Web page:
In an era of growing concern about the growing number of Americans who suffer from diabetes, obesity, and heart disease, it may be time to reconsider the traditional wisdom that whole foods are the answer to everything.
But are they?
New research from the American Heart Association (AHA) and Harvard School of Public Health (HSPH) suggests that whole-food diets might actually increase your risk for certain types of heart disease.
While the study focused on people in the general population, the findings could apply to patients with diabetes, high blood pressure, and certain types to heart disease such as hypertrophic cardiomyopathy.
What are whole-grains?
The term whole grains refers to all foods with grains, nuts, seeds, and legumes, such as beans, corn, and rice.
Whole-grain foods are also commonly referred to as refined grains or white bread.
Whole foods include whole grains such as barley, white bread, and whole wheat bread.
A high-fat, low-sugar diet is commonly recommended for healthy eating, and a low-fat diet is typically associated with a reduction in the risk of heart attacks and strokes.
While a high-carb, high-protein diet is generally associated with weight loss, it’s not known if it’s associated with lower heart disease risk.
Whole grains and whole grains alone can also contribute to weight loss.
Whole grain products contain higher amounts of soluble fiber, which can reduce the risk for constipation, diarrhea, and gas, and reduce the amount of cholesterol in the blood.
Whole and refined grains have been shown to lower blood pressure and improve heart health.
Other health benefits: A low-carb diet can help prevent type 2 diabetes and heart attacks.
Whole fruits and vegetables are rich in vitamins and minerals, and they’re also good for your heart and lungs.
Whole, whole grains are low in cholesterol and are a good source of fiber, potassium, folate, and antioxidants.
Eating a high amount of whole grains, beans, or corn can also reduce the number of heart-related deaths.
The American Heart Associations (AHEA) and HSPH released the report, “Evidence-Based Dietary Guidelines for Heart Health and the Prevention of Cardiovascular Disease,” on Tuesday.
“We believe that all Americans should have access to a nutritious, whole food diet,” said AHA president and CEO, Robert Lustig, in a press release.
“This is a clear-cut case study demonstrating that whole grains and other whole foods offer significant health benefits, including weight loss and blood pressure reduction.”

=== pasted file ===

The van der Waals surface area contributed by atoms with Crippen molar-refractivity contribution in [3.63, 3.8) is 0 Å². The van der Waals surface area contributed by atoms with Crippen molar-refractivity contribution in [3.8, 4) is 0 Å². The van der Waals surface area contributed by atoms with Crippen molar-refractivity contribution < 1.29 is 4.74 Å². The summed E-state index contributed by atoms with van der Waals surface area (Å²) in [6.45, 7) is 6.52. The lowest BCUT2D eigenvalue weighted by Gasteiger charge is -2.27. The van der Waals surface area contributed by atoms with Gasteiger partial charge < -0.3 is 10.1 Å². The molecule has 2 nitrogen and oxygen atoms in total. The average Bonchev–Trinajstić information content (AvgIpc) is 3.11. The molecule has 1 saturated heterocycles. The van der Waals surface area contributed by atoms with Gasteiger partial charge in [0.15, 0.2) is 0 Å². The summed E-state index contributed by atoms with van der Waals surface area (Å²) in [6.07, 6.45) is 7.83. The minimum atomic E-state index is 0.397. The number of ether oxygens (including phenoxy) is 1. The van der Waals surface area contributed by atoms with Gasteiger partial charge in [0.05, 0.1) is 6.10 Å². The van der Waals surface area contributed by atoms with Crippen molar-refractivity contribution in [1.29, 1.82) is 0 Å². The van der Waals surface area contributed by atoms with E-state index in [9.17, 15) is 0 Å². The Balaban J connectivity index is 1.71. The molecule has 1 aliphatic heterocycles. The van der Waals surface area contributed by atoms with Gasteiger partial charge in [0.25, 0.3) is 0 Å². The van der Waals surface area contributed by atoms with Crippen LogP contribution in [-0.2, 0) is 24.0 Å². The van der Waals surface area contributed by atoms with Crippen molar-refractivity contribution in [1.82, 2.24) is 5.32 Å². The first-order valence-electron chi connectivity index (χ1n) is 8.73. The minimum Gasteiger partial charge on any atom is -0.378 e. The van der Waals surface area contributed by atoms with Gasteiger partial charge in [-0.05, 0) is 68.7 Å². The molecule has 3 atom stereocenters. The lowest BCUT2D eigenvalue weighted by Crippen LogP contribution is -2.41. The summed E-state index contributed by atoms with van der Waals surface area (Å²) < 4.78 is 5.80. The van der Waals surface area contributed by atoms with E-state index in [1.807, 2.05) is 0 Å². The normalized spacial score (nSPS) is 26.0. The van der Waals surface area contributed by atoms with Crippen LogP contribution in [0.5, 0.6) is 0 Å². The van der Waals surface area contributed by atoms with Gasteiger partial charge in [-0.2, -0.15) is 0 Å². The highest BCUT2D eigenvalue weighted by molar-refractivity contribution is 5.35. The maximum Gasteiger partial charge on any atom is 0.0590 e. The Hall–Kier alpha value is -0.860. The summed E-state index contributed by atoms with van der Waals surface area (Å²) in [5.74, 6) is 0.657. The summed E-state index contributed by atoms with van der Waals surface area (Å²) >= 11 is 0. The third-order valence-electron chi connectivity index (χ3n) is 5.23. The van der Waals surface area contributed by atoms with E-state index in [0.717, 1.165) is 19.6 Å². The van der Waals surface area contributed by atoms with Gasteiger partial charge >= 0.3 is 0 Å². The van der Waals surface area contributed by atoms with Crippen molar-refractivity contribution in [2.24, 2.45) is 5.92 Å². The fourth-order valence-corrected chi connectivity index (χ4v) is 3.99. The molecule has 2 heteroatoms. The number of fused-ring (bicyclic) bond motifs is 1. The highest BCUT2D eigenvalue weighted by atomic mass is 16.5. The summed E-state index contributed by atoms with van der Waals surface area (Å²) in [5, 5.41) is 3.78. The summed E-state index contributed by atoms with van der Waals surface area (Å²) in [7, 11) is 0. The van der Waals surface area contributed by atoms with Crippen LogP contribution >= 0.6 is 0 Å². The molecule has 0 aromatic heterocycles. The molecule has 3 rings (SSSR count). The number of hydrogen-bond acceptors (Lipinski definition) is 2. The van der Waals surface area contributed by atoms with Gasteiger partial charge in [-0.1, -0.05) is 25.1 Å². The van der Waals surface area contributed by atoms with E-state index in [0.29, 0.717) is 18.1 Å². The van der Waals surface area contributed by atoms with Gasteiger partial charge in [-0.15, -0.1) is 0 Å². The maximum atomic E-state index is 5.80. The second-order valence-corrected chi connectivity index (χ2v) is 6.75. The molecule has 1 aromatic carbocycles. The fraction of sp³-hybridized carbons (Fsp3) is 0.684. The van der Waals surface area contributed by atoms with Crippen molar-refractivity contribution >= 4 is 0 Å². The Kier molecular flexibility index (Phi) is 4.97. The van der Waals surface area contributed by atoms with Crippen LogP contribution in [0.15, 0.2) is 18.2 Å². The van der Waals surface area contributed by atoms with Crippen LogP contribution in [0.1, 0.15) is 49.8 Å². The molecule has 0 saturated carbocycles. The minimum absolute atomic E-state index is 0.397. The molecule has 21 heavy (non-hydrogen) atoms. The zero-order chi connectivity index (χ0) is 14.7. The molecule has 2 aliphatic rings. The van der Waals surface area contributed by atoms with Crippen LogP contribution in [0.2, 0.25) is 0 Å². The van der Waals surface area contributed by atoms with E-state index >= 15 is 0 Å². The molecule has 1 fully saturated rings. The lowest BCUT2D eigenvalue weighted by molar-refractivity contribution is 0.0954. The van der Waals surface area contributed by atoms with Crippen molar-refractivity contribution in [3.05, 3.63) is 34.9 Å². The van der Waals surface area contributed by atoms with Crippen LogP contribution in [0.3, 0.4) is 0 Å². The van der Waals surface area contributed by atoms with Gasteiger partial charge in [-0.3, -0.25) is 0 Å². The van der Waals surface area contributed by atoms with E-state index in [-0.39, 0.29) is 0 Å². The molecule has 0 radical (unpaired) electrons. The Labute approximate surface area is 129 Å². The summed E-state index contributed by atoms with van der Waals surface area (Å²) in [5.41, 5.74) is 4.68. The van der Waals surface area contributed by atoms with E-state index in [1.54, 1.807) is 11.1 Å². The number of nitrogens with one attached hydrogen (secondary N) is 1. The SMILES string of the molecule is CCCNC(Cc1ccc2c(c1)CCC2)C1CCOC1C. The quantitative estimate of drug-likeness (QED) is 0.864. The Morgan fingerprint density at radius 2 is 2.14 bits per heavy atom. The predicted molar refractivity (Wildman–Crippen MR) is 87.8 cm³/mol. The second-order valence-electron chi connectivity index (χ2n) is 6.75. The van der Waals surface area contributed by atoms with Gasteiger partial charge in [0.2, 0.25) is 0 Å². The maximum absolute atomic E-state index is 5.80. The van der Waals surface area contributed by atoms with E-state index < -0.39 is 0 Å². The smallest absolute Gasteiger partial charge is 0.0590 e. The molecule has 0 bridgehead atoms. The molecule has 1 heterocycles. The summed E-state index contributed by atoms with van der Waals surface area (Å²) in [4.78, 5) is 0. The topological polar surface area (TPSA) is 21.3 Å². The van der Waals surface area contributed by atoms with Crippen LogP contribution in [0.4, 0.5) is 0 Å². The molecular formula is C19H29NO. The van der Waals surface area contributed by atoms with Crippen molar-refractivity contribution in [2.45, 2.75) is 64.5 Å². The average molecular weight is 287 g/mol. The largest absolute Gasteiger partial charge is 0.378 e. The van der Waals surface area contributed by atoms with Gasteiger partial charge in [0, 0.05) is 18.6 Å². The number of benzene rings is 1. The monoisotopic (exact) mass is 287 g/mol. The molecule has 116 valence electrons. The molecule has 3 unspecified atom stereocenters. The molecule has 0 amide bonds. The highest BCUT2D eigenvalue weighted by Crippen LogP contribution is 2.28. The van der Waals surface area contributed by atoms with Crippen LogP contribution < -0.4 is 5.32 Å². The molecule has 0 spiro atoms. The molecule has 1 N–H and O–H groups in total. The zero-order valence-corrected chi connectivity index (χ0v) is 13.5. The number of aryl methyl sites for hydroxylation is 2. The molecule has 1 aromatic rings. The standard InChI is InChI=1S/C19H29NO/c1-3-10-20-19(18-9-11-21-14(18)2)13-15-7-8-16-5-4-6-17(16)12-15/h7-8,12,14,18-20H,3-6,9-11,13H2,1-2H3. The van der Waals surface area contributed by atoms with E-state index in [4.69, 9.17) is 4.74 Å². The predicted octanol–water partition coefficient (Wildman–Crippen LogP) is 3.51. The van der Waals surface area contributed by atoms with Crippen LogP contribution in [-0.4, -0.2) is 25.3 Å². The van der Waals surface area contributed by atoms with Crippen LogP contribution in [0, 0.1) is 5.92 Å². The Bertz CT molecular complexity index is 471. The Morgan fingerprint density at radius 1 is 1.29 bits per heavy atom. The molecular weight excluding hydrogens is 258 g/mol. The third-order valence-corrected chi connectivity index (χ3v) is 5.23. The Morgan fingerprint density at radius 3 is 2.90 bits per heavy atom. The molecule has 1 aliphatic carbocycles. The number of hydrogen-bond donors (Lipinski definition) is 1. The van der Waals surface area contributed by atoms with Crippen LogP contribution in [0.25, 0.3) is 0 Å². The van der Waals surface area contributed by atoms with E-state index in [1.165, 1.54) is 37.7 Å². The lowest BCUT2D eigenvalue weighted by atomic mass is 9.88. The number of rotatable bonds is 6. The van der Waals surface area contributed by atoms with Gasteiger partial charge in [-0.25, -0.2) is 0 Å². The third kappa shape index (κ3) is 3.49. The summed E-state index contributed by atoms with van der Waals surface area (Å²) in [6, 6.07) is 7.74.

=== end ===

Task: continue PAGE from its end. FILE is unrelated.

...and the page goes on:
The study’s authors included experts from the National Institutes of Health, Harvard School, the US Centers for Disease Control and Prevention, and the US Department of Agriculture, among others.
Their analysis focused on 7,400 individuals with type 2 or coronary artery disease in the United States.
Participants were categorized as being either overweight or obese, having heart disease or diabetes, having high blood cholesterol, or having hypertension.
Researchers compared the participants’ diets to that of the general U.S. population.
Those with diabetes were excluded from the study.
“A low-carber diet and whole foods can help lower blood cholesterol and blood pressures, reduce the chances of developing heart disease and stroke, and lower your risk of dying from heart disease,” Lustig said.
The study also examined people who had high blood glucose levels, had a family history of heart diseases, and had high cholesterol levels.
In addition to heart health, the researchers found that the low-glycemic index (LDL) diet could help people with diabetes maintain a healthy weight and improve their cholesterol levels and blood sugar levels.
“The findings highlight the potential of whole-grain-based diets for reducing cardiovascular risk, which could have a significant impact on health care costs and other health issues,” Lustige said.
“These findings have broad implications for people who are currently trying to lose weight and manage their diabetes or heart disease.”
A high glycemic index diet is a diet high in starch, which has been shown in animal studies to increase the risk and cause diabetes.
However, the study did not assess the health benefits for heart disease patients.
“Our results do not support the concept that whole food foods increase the risks of heart attack or stroke,” Lustigo said.
He added that the study is not meant to discourage people from a low glycemic diet.
“It’s important to note that the participants in our study were not taking insulin or a cholesterol medication, so these findings cannot be attributed to these drugs,” Lustigen said.
What do you need to know about: Heart disease?
Is it related to type 2, or type 1?
What are its causes?
What is the best way to prevent or treat it?
Are there dietary guidelines for heart health?
Is heart disease associated with obesity?
Are foods high in saturated fat, sugar, and cholesterol bad for heart function?
Are fruits, vegetables, and grains high in protein?
Are whole grains low in